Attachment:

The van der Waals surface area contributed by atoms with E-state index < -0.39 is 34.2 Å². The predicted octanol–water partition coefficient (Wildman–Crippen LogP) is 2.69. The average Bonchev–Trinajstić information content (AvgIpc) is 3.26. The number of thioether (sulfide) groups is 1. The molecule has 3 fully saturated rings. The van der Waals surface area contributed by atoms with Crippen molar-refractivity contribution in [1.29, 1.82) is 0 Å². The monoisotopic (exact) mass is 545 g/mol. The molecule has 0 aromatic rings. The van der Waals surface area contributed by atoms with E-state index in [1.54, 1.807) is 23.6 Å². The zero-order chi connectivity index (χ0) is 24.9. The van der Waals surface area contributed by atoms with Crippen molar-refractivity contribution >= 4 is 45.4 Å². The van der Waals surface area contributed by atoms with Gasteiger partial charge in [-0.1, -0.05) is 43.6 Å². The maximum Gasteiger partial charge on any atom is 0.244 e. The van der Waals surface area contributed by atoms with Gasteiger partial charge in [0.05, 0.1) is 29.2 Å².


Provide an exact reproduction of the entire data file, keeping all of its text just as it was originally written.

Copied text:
The van der Waals surface area contributed by atoms with E-state index < -0.39 is 34.2 Å². The predicted octanol–water partition coefficient (Wildman–Crippen LogP) is 2.69. The average Bonchev–Trinajstić information content (AvgIpc) is 3.26. The number of thioether (sulfide) groups is 1. The molecule has 3 fully saturated rings. The van der Waals surface area contributed by atoms with Crippen molar-refractivity contribution in [1.29, 1.82) is 0 Å². The monoisotopic (exact) mass is 545 g/mol. The molecule has 0 aromatic rings. The van der Waals surface area contributed by atoms with E-state index in [1.54, 1.807) is 23.6 Å². The zero-order chi connectivity index (χ0) is 24.9. The van der Waals surface area contributed by atoms with Crippen molar-refractivity contribution >= 4 is 45.4 Å². The van der Waals surface area contributed by atoms with Gasteiger partial charge in [-0.1, -0.05) is 43.6 Å². The maximum Gasteiger partial charge on any atom is 0.244 e. The van der Waals surface area contributed by atoms with Gasteiger partial charge in [0.05, 0.1) is 29.2 Å².